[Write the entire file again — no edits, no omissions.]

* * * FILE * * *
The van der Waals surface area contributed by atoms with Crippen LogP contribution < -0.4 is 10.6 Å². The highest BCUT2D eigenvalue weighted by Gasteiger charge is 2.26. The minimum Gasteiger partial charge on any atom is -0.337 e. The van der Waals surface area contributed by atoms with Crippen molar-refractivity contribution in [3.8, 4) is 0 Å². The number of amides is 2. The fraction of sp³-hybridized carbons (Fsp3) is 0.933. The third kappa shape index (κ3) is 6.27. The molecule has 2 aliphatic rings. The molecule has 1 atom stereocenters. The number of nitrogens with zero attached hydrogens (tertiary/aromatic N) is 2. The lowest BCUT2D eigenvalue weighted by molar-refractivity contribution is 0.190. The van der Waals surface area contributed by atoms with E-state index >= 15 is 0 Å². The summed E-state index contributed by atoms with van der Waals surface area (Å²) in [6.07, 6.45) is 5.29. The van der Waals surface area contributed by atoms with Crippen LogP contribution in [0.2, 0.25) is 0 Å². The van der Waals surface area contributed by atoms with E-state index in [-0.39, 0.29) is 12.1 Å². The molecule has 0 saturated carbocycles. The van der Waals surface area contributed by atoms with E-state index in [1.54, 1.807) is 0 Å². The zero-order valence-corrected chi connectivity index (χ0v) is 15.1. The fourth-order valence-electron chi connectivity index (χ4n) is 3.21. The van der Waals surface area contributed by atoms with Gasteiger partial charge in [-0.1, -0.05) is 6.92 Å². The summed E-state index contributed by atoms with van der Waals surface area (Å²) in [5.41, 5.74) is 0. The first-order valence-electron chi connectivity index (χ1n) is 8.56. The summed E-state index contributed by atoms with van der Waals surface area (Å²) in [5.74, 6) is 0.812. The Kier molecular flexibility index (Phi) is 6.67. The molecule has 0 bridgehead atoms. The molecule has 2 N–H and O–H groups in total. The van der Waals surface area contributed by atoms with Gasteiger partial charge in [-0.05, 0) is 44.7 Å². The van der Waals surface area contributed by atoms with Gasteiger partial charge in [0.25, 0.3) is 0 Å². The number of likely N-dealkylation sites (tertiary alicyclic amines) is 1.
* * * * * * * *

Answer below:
The van der Waals surface area contributed by atoms with Crippen LogP contribution < -0.4 is 10.6 Å². The highest BCUT2D eigenvalue weighted by Gasteiger charge is 2.26. The minimum Gasteiger partial charge on any atom is -0.337 e. The van der Waals surface area contributed by atoms with Crippen molar-refractivity contribution in [3.8, 4) is 0 Å². The number of amides is 2. The fraction of sp³-hybridized carbons (Fsp3) is 0.933. The third kappa shape index (κ3) is 6.27. The molecule has 2 aliphatic rings. The molecule has 1 atom stereocenters. The number of nitrogens with zero attached hydrogens (tertiary/aromatic N) is 2. The lowest BCUT2D eigenvalue weighted by molar-refractivity contribution is 0.190. The van der Waals surface area contributed by atoms with E-state index >= 15 is 0 Å². The summed E-state index contributed by atoms with van der Waals surface area (Å²) in [6.07, 6.45) is 5.29. The van der Waals surface area contributed by atoms with Crippen LogP contribution in [0.2, 0.25) is 0 Å². The van der Waals surface area contributed by atoms with E-state index in [-0.39, 0.29) is 12.1 Å². The molecule has 0 saturated carbocycles. The van der Waals surface area contributed by atoms with E-state index in [1.54, 1.807) is 0 Å². The zero-order valence-corrected chi connectivity index (χ0v) is 15.1. The fourth-order valence-electron chi connectivity index (χ4n) is 3.21. The van der Waals surface area contributed by atoms with Gasteiger partial charge in [-0.1, -0.05) is 6.92 Å². The summed E-state index contributed by atoms with van der Waals surface area (Å²) in [5.41, 5.74) is 0. The first-order valence-electron chi connectivity index (χ1n) is 8.56. The summed E-state index contributed by atoms with van der Waals surface area (Å²) in [5.74, 6) is 0.812. The Kier molecular flexibility index (Phi) is 6.67. The molecule has 0 bridgehead atoms. The molecule has 2 N–H and O–H groups in total. The van der Waals surface area contributed by atoms with Gasteiger partial charge in [-0.05, 0) is 44.7 Å². The van der Waals surface area contributed by atoms with Gasteiger partial charge in [0.25, 0.3) is 0 Å². The number of likely N-dealkylation sites (tertiary alicyclic amines) is 1.